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In graph theory (and its applications) it is often required to model how information spreads within a given graph. This is interesting for many applications, such as attack prediction, sybil detection, and recommender systems – just to name a few. The question now becomes, can the spread of information be mathematically modeled and generalized, such that we can reuse the same model for any kind of information?
Let’s consider the graph below. And let’s assume that we drop a piece of information on the red vertex. Then we’d like to know a couple of things. For example, where does it spread first? How far does it spread? Will the vertices, close to the red vertex obtain more information then those far away? And finally, will the information continue to go back and forth forever or will we reach a stable distribution eventually?
Surprisingly, the solution lies on the shoulders of small processes randomly walking through the graph. I say “surprisingly” because at first sight it might seem counter-intuitive to expect a deterministic answer from a random process. But randomness becomes deterministic when applied infinitely often: If you toss a coin, nobody can predict which side will be up. But if you toss a coin for an infinite number of times, we know that 50% of the time, head will be up – given the coin is fair. Of course, in the case of graphs, we can’t throw coins. But we can walk along the graph’s edges. And well, we can do so randomly. For this purpose, we introduce the random walker. He starts at the red vertex, chooses an edge at random and goes to the vertex on the other side of the edge. If we repeat that experiment an infinite number of times, we obtain a deterministic distribution of random walkers, given that they started at the red vertex and were allowed to travel one hop away from it.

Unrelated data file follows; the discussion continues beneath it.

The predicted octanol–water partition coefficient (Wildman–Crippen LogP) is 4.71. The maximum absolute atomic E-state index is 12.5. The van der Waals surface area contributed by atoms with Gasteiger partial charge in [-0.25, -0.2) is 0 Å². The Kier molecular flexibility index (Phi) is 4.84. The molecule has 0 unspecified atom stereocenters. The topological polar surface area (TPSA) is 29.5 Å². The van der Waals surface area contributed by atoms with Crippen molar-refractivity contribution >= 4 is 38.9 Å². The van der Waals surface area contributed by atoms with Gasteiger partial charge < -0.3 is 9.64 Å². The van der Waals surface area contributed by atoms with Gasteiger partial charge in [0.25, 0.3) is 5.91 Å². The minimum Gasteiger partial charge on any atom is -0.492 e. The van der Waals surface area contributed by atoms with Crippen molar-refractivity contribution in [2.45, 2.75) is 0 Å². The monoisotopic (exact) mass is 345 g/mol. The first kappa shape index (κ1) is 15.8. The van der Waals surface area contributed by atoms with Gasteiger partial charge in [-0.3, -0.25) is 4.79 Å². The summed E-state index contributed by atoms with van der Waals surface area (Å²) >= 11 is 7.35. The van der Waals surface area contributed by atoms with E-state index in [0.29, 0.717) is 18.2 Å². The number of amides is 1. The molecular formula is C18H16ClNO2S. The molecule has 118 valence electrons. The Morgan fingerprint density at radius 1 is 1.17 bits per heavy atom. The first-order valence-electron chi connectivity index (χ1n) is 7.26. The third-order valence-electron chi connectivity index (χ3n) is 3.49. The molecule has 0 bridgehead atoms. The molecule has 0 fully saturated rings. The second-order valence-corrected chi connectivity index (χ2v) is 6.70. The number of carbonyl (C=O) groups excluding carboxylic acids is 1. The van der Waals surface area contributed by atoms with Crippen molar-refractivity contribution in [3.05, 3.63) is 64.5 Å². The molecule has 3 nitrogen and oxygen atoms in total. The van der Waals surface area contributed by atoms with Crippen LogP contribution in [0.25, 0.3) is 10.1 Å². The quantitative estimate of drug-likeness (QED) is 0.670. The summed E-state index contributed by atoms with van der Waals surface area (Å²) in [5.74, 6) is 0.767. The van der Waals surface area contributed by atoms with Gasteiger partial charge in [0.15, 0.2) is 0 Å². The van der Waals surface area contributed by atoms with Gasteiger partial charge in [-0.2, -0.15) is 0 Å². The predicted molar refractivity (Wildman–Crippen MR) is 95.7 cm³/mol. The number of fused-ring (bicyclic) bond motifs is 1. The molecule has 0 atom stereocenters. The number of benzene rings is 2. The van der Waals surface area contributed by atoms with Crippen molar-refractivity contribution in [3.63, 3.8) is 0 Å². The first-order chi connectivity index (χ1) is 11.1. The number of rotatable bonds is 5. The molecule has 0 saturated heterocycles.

Well that’s boring. Of course we knew it: The random walkers had no choice but to walk along a single edge. But what happens if they are allowed to travel along two or three or four consecutive edges? It becomes already more difficult to see how this ends. The good news is that we don’t even have to run this experiment infinitely often. In fact, we can use the matrix of transition probabilities A and multiply it with the vector containing the initial distribution of random walkers x: x’ = Ax. That’s for one hop – the second hop can be computed with x” = Ax’ and so on. Below, you see the distribution of random walkers after different lengths of random walks.
As we see, the random walkers go back and forth and in fact, they will continue to do so forever. This is because the graph is bipartite – meaning that vertices can be grouped in such a way that edges never connect any two vertices from the same group. For such graphs, the distribution of random walkers will never become stable. There is a solution, though: Lazy random walks.
Lazy Random Walks
The idea of lazy random walks is that we allow the random walkers to remain on a vertex with probability 1/2. Hence, our formula becomes x’ = 1/2(A + I)*x. In this formula, I is the identity matrix and A is the original matrix of transition probabilities. In the animation below, the thickness of an edge corresponds to the geometric mean of the amount of information of its adjacent vertices. The color of the edge is determined by the “information current”: The difference in the amount of information between the adjacent vertices. In other words: The thicker the edge, the more information flows along the edge. Edges with an adjacent vertex that has a high degree tend to be colored red. These are the vertices which contain a significantly larger part of information than the rest of the network.